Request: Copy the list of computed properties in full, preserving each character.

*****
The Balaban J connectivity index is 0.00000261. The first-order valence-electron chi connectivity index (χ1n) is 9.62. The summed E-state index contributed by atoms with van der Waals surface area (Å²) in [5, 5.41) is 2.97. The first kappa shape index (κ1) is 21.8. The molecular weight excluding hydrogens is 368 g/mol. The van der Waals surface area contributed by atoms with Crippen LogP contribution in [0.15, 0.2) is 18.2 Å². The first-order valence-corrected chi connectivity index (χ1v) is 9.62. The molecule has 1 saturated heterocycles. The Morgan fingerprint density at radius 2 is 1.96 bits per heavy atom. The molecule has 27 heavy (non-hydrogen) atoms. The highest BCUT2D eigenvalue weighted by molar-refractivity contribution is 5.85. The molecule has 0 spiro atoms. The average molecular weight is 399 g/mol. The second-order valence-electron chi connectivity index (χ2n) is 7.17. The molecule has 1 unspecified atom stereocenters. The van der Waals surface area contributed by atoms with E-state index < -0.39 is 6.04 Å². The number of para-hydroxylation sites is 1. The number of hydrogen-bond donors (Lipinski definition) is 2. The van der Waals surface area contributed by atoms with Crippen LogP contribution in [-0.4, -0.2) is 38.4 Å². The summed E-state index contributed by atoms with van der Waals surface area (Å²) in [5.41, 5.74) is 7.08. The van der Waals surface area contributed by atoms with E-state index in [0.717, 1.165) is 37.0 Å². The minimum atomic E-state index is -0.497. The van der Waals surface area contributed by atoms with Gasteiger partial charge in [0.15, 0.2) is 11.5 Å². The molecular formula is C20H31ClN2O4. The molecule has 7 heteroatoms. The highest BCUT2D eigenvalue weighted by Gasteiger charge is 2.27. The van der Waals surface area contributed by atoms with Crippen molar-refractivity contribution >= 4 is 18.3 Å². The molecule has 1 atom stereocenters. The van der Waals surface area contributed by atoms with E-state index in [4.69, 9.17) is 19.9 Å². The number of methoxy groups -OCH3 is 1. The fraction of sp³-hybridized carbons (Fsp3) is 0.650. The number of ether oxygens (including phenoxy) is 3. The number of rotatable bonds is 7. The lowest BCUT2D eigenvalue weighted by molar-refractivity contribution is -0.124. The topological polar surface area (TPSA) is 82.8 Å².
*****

The Balaban J connectivity index is 0.00000261. The first-order valence-electron chi connectivity index (χ1n) is 9.62. The summed E-state index contributed by atoms with van der Waals surface area (Å²) in [5, 5.41) is 2.97. The first kappa shape index (κ1) is 21.8. The molecular weight excluding hydrogens is 368 g/mol. The van der Waals surface area contributed by atoms with Crippen LogP contribution in [0.15, 0.2) is 18.2 Å². The first-order valence-corrected chi connectivity index (χ1v) is 9.62. The molecule has 1 saturated heterocycles. The Morgan fingerprint density at radius 2 is 1.96 bits per heavy atom. The molecule has 27 heavy (non-hydrogen) atoms. The highest BCUT2D eigenvalue weighted by molar-refractivity contribution is 5.85. The molecule has 0 spiro atoms. The average molecular weight is 399 g/mol. The second-order valence-electron chi connectivity index (χ2n) is 7.17. The molecule has 1 unspecified atom stereocenters. The van der Waals surface area contributed by atoms with E-state index < -0.39 is 6.04 Å². The number of para-hydroxylation sites is 1. The number of hydrogen-bond donors (Lipinski definition) is 2. The van der Waals surface area contributed by atoms with Crippen LogP contribution in [-0.4, -0.2) is 38.4 Å². The summed E-state index contributed by atoms with van der Waals surface area (Å²) in [5.41, 5.74) is 7.08. The van der Waals surface area contributed by atoms with E-state index in [0.717, 1.165) is 37.0 Å². The minimum atomic E-state index is -0.497. The van der Waals surface area contributed by atoms with Gasteiger partial charge in [0.15, 0.2) is 11.5 Å². The molecular formula is C20H31ClN2O4. The molecule has 7 heteroatoms. The highest BCUT2D eigenvalue weighted by Gasteiger charge is 2.27. The van der Waals surface area contributed by atoms with Crippen molar-refractivity contribution >= 4 is 18.3 Å². The molecule has 1 atom stereocenters. The van der Waals surface area contributed by atoms with E-state index in [4.69, 9.17) is 19.9 Å². The number of methoxy groups -OCH3 is 1. The fraction of sp³-hybridized carbons (Fsp3) is 0.650. The number of ether oxygens (including phenoxy) is 3. The number of rotatable bonds is 7. The lowest BCUT2D eigenvalue weighted by molar-refractivity contribution is -0.124. The topological polar surface area (TPSA) is 82.8 Å².